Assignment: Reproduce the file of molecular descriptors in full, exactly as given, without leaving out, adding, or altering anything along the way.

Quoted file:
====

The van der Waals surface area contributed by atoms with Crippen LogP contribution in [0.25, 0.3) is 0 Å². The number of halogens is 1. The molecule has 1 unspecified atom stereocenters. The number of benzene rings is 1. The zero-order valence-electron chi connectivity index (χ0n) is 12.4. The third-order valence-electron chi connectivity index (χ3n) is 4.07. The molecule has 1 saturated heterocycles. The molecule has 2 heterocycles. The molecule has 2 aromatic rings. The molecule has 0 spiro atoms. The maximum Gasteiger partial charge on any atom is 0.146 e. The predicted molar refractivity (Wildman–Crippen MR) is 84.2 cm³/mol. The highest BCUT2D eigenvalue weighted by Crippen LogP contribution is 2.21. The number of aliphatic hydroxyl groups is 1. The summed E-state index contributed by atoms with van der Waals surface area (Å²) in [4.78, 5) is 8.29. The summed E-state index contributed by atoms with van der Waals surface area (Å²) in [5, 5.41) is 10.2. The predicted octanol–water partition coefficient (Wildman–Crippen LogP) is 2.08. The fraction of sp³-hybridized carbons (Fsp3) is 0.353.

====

The van der Waals surface area contributed by atoms with Crippen LogP contribution in [0.25, 0.3) is 0 Å². The number of halogens is 1. The molecule has 1 unspecified atom stereocenters. The number of benzene rings is 1. The zero-order valence-electron chi connectivity index (χ0n) is 12.4. The third-order valence-electron chi connectivity index (χ3n) is 4.07. The molecule has 1 saturated heterocycles. The molecule has 2 heterocycles. The molecule has 2 aromatic rings. The molecule has 0 spiro atoms. The maximum Gasteiger partial charge on any atom is 0.146 e. The predicted molar refractivity (Wildman–Crippen MR) is 84.2 cm³/mol. The highest BCUT2D eigenvalue weighted by Crippen LogP contribution is 2.21. The number of aliphatic hydroxyl groups is 1. The summed E-state index contributed by atoms with van der Waals surface area (Å²) in [4.78, 5) is 8.29. The summed E-state index contributed by atoms with van der Waals surface area (Å²) in [5, 5.41) is 10.2. The predicted octanol–water partition coefficient (Wildman–Crippen LogP) is 2.08. The fraction of sp³-hybridized carbons (Fsp3) is 0.353.